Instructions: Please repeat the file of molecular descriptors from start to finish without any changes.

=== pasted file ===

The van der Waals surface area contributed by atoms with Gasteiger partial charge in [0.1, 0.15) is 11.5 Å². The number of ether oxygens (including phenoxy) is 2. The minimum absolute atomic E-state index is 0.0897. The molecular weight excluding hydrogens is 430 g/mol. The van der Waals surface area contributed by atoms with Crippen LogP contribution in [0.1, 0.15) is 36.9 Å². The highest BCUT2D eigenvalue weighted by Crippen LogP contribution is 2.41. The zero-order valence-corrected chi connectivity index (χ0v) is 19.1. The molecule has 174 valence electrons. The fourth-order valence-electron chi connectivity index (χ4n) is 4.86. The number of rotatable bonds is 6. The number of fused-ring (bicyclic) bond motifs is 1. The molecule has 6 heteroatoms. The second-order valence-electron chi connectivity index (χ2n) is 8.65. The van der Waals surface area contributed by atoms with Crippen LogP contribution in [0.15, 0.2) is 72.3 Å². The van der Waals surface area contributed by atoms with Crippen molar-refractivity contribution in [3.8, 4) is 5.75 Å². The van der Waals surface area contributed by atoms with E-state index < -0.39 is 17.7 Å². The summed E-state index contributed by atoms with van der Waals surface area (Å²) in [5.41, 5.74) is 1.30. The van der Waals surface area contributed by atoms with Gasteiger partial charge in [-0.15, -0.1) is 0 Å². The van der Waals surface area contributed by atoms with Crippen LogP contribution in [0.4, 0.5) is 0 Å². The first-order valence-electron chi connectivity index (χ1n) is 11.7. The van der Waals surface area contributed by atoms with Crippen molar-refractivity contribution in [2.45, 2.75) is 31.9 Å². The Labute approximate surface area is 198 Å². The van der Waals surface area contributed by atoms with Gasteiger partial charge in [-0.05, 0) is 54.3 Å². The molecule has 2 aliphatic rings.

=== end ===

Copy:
The van der Waals surface area contributed by atoms with Gasteiger partial charge in [0.1, 0.15) is 11.5 Å². The number of ether oxygens (including phenoxy) is 2. The minimum absolute atomic E-state index is 0.0897. The molecular weight excluding hydrogens is 430 g/mol. The van der Waals surface area contributed by atoms with Crippen LogP contribution in [0.1, 0.15) is 36.9 Å². The highest BCUT2D eigenvalue weighted by Crippen LogP contribution is 2.41. The zero-order valence-corrected chi connectivity index (χ0v) is 19.1. The molecule has 174 valence electrons. The fourth-order valence-electron chi connectivity index (χ4n) is 4.86. The number of rotatable bonds is 6. The number of fused-ring (bicyclic) bond motifs is 1. The molecule has 6 heteroatoms. The second-order valence-electron chi connectivity index (χ2n) is 8.65. The van der Waals surface area contributed by atoms with Crippen LogP contribution in [0.15, 0.2) is 72.3 Å². The van der Waals surface area contributed by atoms with Crippen molar-refractivity contribution in [3.8, 4) is 5.75 Å². The van der Waals surface area contributed by atoms with E-state index < -0.39 is 17.7 Å². The summed E-state index contributed by atoms with van der Waals surface area (Å²) in [5.41, 5.74) is 1.30. The van der Waals surface area contributed by atoms with Gasteiger partial charge in [-0.15, -0.1) is 0 Å². The van der Waals surface area contributed by atoms with Crippen LogP contribution in [0.4, 0.5) is 0 Å². The first-order valence-electron chi connectivity index (χ1n) is 11.7. The van der Waals surface area contributed by atoms with Crippen molar-refractivity contribution in [2.45, 2.75) is 31.9 Å². The Labute approximate surface area is 198 Å². The van der Waals surface area contributed by atoms with Gasteiger partial charge in [-0.05, 0) is 54.3 Å². The molecule has 2 aliphatic rings.